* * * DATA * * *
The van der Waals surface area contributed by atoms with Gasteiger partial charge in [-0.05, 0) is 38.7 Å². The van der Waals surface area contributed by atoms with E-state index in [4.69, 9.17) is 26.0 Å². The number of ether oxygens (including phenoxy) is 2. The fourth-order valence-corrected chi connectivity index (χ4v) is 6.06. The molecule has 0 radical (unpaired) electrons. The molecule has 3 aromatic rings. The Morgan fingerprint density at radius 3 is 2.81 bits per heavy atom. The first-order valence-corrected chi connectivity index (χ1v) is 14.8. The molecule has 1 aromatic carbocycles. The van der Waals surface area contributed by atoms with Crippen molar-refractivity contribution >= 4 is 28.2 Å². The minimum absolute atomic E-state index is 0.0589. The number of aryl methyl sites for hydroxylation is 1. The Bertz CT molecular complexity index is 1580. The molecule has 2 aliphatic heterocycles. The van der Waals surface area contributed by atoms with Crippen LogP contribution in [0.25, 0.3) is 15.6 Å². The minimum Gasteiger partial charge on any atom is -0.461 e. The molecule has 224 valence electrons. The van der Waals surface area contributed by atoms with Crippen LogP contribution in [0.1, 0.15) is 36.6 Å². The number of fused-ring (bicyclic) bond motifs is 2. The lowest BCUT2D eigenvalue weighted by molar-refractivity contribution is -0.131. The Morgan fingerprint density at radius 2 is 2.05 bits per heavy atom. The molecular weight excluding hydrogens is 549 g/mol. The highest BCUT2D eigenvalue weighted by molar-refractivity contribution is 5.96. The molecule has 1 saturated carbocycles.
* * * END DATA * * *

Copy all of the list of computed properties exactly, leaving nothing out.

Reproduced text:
The van der Waals surface area contributed by atoms with Gasteiger partial charge in [-0.05, 0) is 38.7 Å². The van der Waals surface area contributed by atoms with E-state index in [4.69, 9.17) is 26.0 Å². The number of ether oxygens (including phenoxy) is 2. The fourth-order valence-corrected chi connectivity index (χ4v) is 6.06. The molecule has 0 radical (unpaired) electrons. The molecule has 3 aromatic rings. The Morgan fingerprint density at radius 3 is 2.81 bits per heavy atom. The first-order valence-corrected chi connectivity index (χ1v) is 14.8. The molecule has 1 aromatic carbocycles. The van der Waals surface area contributed by atoms with Crippen molar-refractivity contribution >= 4 is 28.2 Å². The minimum absolute atomic E-state index is 0.0589. The number of aryl methyl sites for hydroxylation is 1. The Bertz CT molecular complexity index is 1580. The molecule has 2 aliphatic heterocycles. The van der Waals surface area contributed by atoms with Crippen LogP contribution in [0.25, 0.3) is 15.6 Å². The minimum Gasteiger partial charge on any atom is -0.461 e. The molecule has 224 valence electrons. The van der Waals surface area contributed by atoms with Crippen LogP contribution in [0.1, 0.15) is 36.6 Å². The number of fused-ring (bicyclic) bond motifs is 2. The lowest BCUT2D eigenvalue weighted by molar-refractivity contribution is -0.131. The Morgan fingerprint density at radius 2 is 2.05 bits per heavy atom. The molecular weight excluding hydrogens is 549 g/mol. The highest BCUT2D eigenvalue weighted by molar-refractivity contribution is 5.96. The molecule has 1 saturated carbocycles.